Despite setbacks in financial markets over the past few years plus the lingering effects of the recent recession, midlife and older Americans are measurably better off today, sometimes substantially so, than they were a decade ago, and two-thirds of them remain optimistic about their retirement prospects. In the first of a planned series of annual reports from AARP, the well-being of the 50+ population is evaluated in terms of 20 key indicators reflecting four dimensions of well-being - economics, health, lifestyle, and independent living/long-term care.
Although the report shows favorable trends on almost all measures over the past decade, the age 50+ population has not fared so well in the near term, doing worse on all but two of the economic and health indicators analyzed in the most recent year, and declining on 10 of 15 indicators of well-being overall, although the one-year changes were often very small. The report also discusses the effects of declining equity prices and low interest rates on retirement and investment decisions, and concludes with individual commentaries by consumer affairs columnist Jane Bryant Quinn and economists Alan S. Blinder of Princeton University, Alice Rivlin of the Brookings Institution and Georgetown University, and Robert J. Shiller of Yale University.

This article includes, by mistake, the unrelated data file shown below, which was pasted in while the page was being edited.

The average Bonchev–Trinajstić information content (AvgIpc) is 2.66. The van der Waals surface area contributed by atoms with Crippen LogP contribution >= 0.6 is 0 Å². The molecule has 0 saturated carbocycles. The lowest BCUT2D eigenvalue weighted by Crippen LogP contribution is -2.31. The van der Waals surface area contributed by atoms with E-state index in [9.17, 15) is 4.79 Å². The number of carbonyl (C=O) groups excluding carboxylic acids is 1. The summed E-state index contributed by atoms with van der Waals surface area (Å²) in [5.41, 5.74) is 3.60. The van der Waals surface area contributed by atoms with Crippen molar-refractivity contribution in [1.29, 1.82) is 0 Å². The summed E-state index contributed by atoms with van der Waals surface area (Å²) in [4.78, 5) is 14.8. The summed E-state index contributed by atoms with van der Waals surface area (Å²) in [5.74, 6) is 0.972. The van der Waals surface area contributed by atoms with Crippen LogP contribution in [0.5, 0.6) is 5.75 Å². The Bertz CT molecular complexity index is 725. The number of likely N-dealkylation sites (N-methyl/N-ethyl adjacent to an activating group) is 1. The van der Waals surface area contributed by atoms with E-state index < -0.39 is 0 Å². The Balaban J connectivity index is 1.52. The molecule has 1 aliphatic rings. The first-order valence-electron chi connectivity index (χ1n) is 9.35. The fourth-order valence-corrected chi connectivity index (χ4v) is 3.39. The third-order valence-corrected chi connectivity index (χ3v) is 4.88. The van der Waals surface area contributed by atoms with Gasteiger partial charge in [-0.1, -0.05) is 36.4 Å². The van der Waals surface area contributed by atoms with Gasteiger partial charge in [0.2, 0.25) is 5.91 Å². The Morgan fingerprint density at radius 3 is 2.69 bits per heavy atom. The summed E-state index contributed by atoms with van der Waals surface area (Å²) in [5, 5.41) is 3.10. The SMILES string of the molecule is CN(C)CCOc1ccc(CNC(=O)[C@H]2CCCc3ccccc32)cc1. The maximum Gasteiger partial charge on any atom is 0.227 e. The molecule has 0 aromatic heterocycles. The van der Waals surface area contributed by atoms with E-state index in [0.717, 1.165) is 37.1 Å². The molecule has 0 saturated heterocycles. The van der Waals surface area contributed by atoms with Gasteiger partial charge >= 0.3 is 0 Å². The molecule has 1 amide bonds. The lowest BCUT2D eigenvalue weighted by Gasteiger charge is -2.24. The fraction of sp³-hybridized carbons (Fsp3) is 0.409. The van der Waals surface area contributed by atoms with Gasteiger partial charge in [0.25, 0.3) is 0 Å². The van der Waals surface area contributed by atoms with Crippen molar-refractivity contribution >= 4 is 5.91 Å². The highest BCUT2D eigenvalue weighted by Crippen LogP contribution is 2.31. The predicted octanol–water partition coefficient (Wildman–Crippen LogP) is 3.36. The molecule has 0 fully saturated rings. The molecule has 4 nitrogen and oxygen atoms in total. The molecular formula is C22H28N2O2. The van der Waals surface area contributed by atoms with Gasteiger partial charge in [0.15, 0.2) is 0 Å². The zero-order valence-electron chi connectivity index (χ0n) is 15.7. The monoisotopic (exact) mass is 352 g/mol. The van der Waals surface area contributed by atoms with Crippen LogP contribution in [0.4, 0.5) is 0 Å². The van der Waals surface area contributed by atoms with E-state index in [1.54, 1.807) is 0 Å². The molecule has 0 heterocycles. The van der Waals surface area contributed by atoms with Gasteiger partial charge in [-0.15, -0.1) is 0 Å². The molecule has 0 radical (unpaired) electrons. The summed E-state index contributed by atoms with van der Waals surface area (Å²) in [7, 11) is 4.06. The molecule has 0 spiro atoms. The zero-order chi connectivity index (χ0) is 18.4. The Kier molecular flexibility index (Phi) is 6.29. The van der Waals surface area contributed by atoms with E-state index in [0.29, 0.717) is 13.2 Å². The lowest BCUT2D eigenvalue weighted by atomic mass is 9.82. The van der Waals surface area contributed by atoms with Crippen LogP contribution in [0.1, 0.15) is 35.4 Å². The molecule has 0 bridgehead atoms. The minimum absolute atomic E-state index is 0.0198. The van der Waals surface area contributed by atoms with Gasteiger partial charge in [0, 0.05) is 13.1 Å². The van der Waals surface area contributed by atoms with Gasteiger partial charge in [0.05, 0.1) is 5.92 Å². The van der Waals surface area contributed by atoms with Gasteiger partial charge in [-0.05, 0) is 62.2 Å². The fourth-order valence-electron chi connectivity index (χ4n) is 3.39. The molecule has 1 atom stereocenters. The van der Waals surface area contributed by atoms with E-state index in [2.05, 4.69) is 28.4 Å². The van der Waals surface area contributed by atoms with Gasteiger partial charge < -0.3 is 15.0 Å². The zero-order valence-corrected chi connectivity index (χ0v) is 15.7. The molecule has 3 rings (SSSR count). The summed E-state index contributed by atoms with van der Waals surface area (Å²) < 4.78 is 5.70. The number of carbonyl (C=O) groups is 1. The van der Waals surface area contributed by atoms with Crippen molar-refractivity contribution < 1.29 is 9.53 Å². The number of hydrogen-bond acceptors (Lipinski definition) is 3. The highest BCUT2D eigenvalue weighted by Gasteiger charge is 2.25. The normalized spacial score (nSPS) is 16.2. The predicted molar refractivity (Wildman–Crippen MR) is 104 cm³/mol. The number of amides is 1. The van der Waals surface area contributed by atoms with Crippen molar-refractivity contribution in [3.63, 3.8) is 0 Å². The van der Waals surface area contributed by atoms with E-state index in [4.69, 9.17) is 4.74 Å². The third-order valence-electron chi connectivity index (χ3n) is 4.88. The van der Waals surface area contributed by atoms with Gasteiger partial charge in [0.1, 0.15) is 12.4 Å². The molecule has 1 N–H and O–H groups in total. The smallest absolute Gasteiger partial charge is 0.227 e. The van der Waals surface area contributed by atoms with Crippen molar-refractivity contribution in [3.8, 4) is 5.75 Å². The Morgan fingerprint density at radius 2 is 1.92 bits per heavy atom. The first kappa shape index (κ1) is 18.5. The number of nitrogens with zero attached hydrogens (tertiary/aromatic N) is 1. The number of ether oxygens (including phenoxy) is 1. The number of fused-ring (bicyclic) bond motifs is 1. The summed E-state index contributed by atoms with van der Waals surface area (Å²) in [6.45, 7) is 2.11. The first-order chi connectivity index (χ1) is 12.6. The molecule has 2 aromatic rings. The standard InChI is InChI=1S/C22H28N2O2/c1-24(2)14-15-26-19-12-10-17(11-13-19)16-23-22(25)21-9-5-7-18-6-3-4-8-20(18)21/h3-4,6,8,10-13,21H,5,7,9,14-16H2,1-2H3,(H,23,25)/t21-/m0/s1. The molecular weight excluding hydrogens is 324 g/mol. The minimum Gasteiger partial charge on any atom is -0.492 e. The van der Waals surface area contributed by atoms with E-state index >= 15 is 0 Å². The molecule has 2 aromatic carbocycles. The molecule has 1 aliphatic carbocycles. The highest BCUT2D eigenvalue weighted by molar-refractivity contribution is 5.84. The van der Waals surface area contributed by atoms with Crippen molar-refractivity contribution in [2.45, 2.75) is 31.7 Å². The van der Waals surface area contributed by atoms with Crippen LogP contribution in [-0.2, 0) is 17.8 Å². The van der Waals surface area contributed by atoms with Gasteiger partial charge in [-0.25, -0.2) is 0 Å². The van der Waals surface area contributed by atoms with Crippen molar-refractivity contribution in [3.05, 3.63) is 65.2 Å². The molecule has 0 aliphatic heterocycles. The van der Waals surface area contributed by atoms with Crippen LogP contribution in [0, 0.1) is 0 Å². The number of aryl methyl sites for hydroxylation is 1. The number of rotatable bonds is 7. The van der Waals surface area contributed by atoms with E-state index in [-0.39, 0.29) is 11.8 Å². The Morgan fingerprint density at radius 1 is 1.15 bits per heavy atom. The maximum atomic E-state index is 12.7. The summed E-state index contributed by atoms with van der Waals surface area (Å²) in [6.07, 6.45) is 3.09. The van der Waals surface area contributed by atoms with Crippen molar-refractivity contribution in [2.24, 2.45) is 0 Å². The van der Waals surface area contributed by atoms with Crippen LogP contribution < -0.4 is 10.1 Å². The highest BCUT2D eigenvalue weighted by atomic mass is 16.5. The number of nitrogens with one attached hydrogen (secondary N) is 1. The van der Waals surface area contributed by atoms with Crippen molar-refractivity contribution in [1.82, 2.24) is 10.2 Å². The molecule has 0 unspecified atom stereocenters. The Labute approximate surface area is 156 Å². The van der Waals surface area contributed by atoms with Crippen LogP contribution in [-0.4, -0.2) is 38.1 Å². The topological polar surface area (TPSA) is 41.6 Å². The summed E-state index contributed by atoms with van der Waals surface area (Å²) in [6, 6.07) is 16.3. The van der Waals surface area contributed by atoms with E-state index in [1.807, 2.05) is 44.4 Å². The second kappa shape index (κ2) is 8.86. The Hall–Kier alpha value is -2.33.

Discounts & Benefits
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